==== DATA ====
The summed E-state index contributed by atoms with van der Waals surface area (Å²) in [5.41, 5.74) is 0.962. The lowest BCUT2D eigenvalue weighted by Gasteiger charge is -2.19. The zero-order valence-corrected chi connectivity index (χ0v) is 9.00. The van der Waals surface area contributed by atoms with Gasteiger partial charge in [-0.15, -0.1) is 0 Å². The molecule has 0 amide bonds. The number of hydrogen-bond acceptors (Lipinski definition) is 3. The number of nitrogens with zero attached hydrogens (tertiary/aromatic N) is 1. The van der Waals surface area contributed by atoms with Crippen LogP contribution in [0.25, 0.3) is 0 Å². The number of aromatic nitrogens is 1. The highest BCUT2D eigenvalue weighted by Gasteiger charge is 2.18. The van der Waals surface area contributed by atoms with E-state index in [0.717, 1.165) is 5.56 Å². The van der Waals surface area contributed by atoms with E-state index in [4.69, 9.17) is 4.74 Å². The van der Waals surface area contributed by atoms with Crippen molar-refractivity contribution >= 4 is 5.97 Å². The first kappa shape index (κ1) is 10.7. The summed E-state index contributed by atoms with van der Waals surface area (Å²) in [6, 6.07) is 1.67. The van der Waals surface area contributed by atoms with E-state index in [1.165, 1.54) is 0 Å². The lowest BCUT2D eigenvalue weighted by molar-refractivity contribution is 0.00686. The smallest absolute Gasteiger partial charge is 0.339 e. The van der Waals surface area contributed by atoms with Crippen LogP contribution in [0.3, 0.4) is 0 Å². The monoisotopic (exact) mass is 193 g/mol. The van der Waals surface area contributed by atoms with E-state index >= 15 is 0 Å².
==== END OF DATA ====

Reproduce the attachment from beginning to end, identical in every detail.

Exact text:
The summed E-state index contributed by atoms with van der Waals surface area (Å²) in [5.41, 5.74) is 0.962. The lowest BCUT2D eigenvalue weighted by Gasteiger charge is -2.19. The zero-order valence-corrected chi connectivity index (χ0v) is 9.00. The van der Waals surface area contributed by atoms with Gasteiger partial charge in [-0.15, -0.1) is 0 Å². The molecule has 0 amide bonds. The number of hydrogen-bond acceptors (Lipinski definition) is 3. The number of nitrogens with zero attached hydrogens (tertiary/aromatic N) is 1. The van der Waals surface area contributed by atoms with Crippen LogP contribution in [0.25, 0.3) is 0 Å². The number of aromatic nitrogens is 1. The highest BCUT2D eigenvalue weighted by Gasteiger charge is 2.18. The van der Waals surface area contributed by atoms with E-state index in [0.717, 1.165) is 5.56 Å². The van der Waals surface area contributed by atoms with E-state index in [4.69, 9.17) is 4.74 Å². The van der Waals surface area contributed by atoms with Crippen molar-refractivity contribution >= 4 is 5.97 Å². The first kappa shape index (κ1) is 10.7. The summed E-state index contributed by atoms with van der Waals surface area (Å²) in [6, 6.07) is 1.67. The van der Waals surface area contributed by atoms with E-state index in [1.165, 1.54) is 0 Å². The lowest BCUT2D eigenvalue weighted by molar-refractivity contribution is 0.00686. The smallest absolute Gasteiger partial charge is 0.339 e. The van der Waals surface area contributed by atoms with Crippen LogP contribution in [0.3, 0.4) is 0 Å². The monoisotopic (exact) mass is 193 g/mol. The van der Waals surface area contributed by atoms with E-state index >= 15 is 0 Å².